Trade Facilitation


According to the World Bank Logistics Performance Index (LPI) (2012) which measures countries’ trade logistics efficiency, Bhutan, a land-locked country (which typically makes trade facilitation more difficult), was ranked 128th out of 155. This means that the country’s performance is slightly below the averages of comparable income and regional groups, its strongest indicator is the timeliness with which goods meet market destinations but the figure is lower than comparable income and regional groups. According to data collected by the World Bank Doing Business Report (2013), exporting and importing a standard container of goods requires 38 days in Bhutan, while countries in the region take less on average by being 33 days for exporting and 34 days for importing.

However, Bhutan lags in trade and transport related infrastructure, and efficiency and effectiveness of customs and other border procedures. The freight rates for transport in Bhutan are higher than in the region as a whole. Other inefficient factors in the transport industry raise transportation costs including, and include a lack of adequate transport and logistics services, the poor conditions of the road network resulting in long travelling times, low and unbalanced cargo volumes, and the low level of containerization that increases handling costs. Moreover, Bhutan’s customs legislation and practices are not aligned with modern practices such as those outlined in the Revised Kyoto Convention. Among 11 domestic agencies that are currently involved in entry/exit clearance of goods, some of them are present at border crossings and stations. There is no integrated clearance workflow and information sharing among different agencies is limited (ADB 2013). High pressure on border infrastructure exists particularly in Phuentsholing where the majority of import and export traffic occurs (UNDP 2012).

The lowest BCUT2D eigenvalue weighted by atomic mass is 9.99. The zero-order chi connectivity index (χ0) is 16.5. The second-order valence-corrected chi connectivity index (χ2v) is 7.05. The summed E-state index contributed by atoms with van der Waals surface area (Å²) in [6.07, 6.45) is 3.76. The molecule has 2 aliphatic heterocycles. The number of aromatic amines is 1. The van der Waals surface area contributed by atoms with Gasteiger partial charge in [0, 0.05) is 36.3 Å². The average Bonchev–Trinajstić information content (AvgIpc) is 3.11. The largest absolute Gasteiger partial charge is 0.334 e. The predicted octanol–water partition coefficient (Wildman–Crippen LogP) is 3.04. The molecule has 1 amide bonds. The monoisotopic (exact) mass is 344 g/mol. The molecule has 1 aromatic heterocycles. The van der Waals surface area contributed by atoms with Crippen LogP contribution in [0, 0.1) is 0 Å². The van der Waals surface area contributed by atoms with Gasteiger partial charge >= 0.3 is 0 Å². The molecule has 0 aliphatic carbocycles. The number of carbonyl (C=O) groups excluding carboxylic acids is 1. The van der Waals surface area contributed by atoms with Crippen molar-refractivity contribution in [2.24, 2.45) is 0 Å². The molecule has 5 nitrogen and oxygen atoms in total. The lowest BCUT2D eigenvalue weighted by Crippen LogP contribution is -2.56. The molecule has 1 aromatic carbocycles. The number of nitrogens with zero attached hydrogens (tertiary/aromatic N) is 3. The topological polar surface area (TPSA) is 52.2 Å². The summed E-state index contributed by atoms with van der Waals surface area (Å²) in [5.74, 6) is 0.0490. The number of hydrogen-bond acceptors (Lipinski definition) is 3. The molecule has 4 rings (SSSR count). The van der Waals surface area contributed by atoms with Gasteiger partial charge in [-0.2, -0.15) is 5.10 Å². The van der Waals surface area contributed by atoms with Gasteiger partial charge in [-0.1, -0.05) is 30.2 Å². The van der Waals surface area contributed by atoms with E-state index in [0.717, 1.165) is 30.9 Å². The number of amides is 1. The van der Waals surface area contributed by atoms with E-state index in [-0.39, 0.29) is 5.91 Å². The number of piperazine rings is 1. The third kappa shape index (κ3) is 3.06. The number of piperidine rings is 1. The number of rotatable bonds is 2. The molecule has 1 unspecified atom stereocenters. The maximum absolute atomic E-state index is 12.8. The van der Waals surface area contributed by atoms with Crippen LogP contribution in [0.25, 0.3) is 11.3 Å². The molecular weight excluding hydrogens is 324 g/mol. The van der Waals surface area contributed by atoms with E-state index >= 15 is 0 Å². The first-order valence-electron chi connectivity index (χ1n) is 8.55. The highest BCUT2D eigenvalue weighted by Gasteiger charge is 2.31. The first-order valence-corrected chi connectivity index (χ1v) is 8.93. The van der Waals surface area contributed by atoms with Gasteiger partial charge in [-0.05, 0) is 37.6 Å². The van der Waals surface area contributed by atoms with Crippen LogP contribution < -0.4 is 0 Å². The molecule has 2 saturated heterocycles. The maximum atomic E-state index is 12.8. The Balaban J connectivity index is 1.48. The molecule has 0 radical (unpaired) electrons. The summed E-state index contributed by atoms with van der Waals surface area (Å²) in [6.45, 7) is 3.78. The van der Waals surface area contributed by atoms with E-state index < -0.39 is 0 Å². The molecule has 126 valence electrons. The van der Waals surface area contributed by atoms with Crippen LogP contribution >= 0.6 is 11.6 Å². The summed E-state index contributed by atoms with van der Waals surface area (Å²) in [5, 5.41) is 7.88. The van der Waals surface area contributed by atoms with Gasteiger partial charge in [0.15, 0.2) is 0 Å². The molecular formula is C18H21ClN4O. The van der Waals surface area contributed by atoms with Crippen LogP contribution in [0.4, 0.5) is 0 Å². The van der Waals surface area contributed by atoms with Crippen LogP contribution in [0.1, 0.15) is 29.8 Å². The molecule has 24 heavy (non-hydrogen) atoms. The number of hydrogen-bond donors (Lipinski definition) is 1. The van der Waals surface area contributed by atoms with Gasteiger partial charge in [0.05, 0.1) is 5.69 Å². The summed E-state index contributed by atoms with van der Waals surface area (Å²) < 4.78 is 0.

Logistics Performance Index (LPI): Country Comparison
Logistics Performance Index – Evolution